Edit: this post is now replaced by the more in-depth view here: http://blogs.msdn.com/nikola/archive/2009/08/19/exposed-5-methods-to-create-game-loop-which-is-the-best.aspx

 

Nice!

I just ported my Shock game to Silverlight 3.

Getting the graphics to work as before (and better), took me about an hour reading through docs. But the changes took about 5 minutes.

I'll just list them here for you in case you're building one of the next generation Silvelight games:

1.      In your Silverlight Control's .HTML or .aspx file set EnableGPUAcceleration="true". This allows Silverilght to use the GPU for controls that you tell it to (see below).

Also set MaxFrameRate="1000". I’ll explain why we set the frame rate to such a high value in a bit.

Here’s how Shock’s Silverlight control looks after the change:

<asp:Silverlight ID="Xaml1" runat="server" Source="~/ClientBin/Shock.xap" MinimumVersion="3.0" Width="640px" Height="480px" EnableGPUAcceleration="true" MaxFrameRate="1000"/>

2.      Find elements in your application that move, scale, rotate or blend (use transparency).

For each of these elements turn on hardware acceleration from XAML by setting CacheMode="BitmapCache" like this example:

                <Image x:Name="imgBolt" CacheMode="BitmapCache"

                   VerticalAlignment="Bottom"

                   HorizontalAlignment="Left"

                   Opacity="0"

                   Source="Shock/Images/Explosions/bolt.png"

                   Height="304"

                   Stretch="Uniform"

                   Width="590"

                   Margin="0,0,0,64"

                   IsHitTestVisible="False">

                    <Image.Clip>

                        <RectangleGeometry x:Name="boltClipRect"

                                       Rect="0,0,590,10000"></RectangleGeometry>

                    </Image.Clip>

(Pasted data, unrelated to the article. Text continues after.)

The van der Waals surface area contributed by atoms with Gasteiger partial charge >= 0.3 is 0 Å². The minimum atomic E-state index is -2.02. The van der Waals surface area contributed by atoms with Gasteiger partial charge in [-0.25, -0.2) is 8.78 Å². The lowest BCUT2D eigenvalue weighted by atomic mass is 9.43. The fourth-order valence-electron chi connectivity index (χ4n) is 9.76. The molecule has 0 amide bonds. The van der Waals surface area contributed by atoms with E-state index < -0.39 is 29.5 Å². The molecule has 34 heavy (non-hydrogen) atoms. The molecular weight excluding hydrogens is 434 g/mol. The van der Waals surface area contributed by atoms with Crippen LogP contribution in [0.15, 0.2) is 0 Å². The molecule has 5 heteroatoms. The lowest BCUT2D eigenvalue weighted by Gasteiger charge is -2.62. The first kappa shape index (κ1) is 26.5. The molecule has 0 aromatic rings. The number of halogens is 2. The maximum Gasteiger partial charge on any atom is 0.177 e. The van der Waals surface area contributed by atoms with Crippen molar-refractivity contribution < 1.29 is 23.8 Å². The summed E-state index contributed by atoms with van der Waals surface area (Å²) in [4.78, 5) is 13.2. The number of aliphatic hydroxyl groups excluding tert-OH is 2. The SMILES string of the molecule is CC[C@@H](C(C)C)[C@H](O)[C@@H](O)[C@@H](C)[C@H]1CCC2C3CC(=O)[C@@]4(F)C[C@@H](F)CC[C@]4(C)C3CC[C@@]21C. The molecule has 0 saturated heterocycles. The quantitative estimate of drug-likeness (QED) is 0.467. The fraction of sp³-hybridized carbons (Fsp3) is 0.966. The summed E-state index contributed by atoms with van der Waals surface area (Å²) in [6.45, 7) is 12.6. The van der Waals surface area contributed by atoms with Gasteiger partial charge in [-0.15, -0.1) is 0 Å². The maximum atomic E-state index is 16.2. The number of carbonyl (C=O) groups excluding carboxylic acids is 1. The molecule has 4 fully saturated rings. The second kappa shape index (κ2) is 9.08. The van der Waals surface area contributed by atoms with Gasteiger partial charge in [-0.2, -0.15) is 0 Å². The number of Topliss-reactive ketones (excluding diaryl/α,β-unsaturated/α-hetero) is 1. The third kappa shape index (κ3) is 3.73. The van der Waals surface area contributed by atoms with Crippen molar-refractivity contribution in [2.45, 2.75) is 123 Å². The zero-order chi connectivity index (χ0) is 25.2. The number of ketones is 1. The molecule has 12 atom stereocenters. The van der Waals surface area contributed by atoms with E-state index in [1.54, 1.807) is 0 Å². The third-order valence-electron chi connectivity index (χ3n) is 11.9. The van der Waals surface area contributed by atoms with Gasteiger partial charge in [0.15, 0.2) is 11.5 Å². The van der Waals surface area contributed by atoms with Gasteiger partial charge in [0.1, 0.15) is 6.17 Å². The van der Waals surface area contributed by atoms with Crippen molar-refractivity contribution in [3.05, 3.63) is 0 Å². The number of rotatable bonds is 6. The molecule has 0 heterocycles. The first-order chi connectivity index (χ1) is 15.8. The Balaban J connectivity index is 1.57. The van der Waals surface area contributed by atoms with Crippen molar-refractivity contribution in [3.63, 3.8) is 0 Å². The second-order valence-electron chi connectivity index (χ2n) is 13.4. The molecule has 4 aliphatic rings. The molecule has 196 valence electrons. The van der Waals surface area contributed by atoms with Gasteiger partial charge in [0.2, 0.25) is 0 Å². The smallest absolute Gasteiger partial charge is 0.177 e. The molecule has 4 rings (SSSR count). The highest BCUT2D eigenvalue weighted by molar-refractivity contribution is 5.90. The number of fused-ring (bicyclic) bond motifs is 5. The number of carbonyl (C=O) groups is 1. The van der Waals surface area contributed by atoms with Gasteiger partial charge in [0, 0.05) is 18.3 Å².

</Image>

This really helps (in my case CPU down from 10% to < 3%)! J I enabled hardware acceleration for the balls and for the lightning bolt in Shock. Now the animations and redraws look smoother.

3. If your game loop uses a timer, storyboard, or thread, change it to use CompositionTarget.Rendering instead. The reason is that Silverlight 3 can render animations more smoothly than Silverlight 2.

Also, your timer will typically be called every 15 msec now (60 FPS). In Shock, the balls move through Storyboard-s. I used to hit-test the balls with bricks, paddle, and screen 60 times per second. Now I see that sometimes animations will be drawn faster than this, and in some cases I could notice balls being drawn on top of bricks, or the paddle. With faster animations and better runtime, the effect is easier to notice.

This is the reason why I wanted to recalculate the hit testing and update animations faster. The easiest way to do this in Silverlight today is by using CompositionTarget.Rendering and setting MaxFrameRate to a high number (1000 is pretty good, although 200 generates almost the same results already). I used MaxFrameRate=”1000” in conjuction with CompositionTarget.Rendering to achieve smoother animations in Shock.

That’s for today! Hope you liked it!

I’m trying to stay away from posting yet-another-“Silverlight 3 is released”-post and listing all the benefits to get a temporary boost in reads. Instead I hope my own findings will bring you unique value and enjoyment developing Silverlight applications!

If you’re still interested in what’s new in SL 3, this is the official list